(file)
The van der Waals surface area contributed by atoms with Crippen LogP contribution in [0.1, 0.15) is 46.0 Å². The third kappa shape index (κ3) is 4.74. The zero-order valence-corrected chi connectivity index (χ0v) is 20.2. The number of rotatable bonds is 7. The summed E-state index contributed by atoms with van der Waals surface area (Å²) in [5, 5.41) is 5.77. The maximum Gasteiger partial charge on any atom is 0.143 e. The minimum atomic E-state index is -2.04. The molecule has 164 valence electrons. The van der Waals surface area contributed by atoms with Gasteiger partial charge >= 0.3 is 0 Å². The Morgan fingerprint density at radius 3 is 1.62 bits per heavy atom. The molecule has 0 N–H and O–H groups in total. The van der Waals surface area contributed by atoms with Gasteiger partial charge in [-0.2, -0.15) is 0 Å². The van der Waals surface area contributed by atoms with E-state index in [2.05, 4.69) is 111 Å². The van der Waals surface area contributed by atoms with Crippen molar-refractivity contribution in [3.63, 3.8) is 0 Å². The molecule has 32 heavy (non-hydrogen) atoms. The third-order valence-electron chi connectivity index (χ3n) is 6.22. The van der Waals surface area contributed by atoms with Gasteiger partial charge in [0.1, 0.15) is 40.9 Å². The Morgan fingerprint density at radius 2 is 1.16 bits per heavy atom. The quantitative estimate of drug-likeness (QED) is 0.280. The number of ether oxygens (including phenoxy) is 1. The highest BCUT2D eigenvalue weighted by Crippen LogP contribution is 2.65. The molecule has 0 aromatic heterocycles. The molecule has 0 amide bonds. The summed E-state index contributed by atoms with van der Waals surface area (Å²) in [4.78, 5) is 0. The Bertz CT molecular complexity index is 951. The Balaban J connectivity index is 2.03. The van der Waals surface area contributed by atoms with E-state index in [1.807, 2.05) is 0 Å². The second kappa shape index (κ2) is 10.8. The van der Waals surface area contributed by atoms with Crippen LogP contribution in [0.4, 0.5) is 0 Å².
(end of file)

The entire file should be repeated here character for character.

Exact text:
The van der Waals surface area contributed by atoms with Crippen LogP contribution in [0.1, 0.15) is 46.0 Å². The third kappa shape index (κ3) is 4.74. The zero-order valence-corrected chi connectivity index (χ0v) is 20.2. The number of rotatable bonds is 7. The summed E-state index contributed by atoms with van der Waals surface area (Å²) in [5, 5.41) is 5.77. The maximum Gasteiger partial charge on any atom is 0.143 e. The minimum atomic E-state index is -2.04. The molecule has 164 valence electrons. The van der Waals surface area contributed by atoms with Gasteiger partial charge >= 0.3 is 0 Å². The Morgan fingerprint density at radius 3 is 1.62 bits per heavy atom. The molecule has 0 N–H and O–H groups in total. The van der Waals surface area contributed by atoms with Gasteiger partial charge in [-0.2, -0.15) is 0 Å². The van der Waals surface area contributed by atoms with E-state index in [2.05, 4.69) is 111 Å². The van der Waals surface area contributed by atoms with Crippen molar-refractivity contribution in [3.63, 3.8) is 0 Å². The molecule has 32 heavy (non-hydrogen) atoms. The third-order valence-electron chi connectivity index (χ3n) is 6.22. The van der Waals surface area contributed by atoms with Gasteiger partial charge in [0.1, 0.15) is 40.9 Å². The Morgan fingerprint density at radius 2 is 1.16 bits per heavy atom. The quantitative estimate of drug-likeness (QED) is 0.280. The number of ether oxygens (including phenoxy) is 1. The highest BCUT2D eigenvalue weighted by Crippen LogP contribution is 2.65. The molecule has 0 aromatic heterocycles. The molecule has 0 amide bonds. The summed E-state index contributed by atoms with van der Waals surface area (Å²) in [4.78, 5) is 0. The Bertz CT molecular complexity index is 951. The Balaban J connectivity index is 2.03. The van der Waals surface area contributed by atoms with E-state index in [1.807, 2.05) is 0 Å². The second kappa shape index (κ2) is 10.8. The van der Waals surface area contributed by atoms with Crippen LogP contribution in [0.4, 0.5) is 0 Å².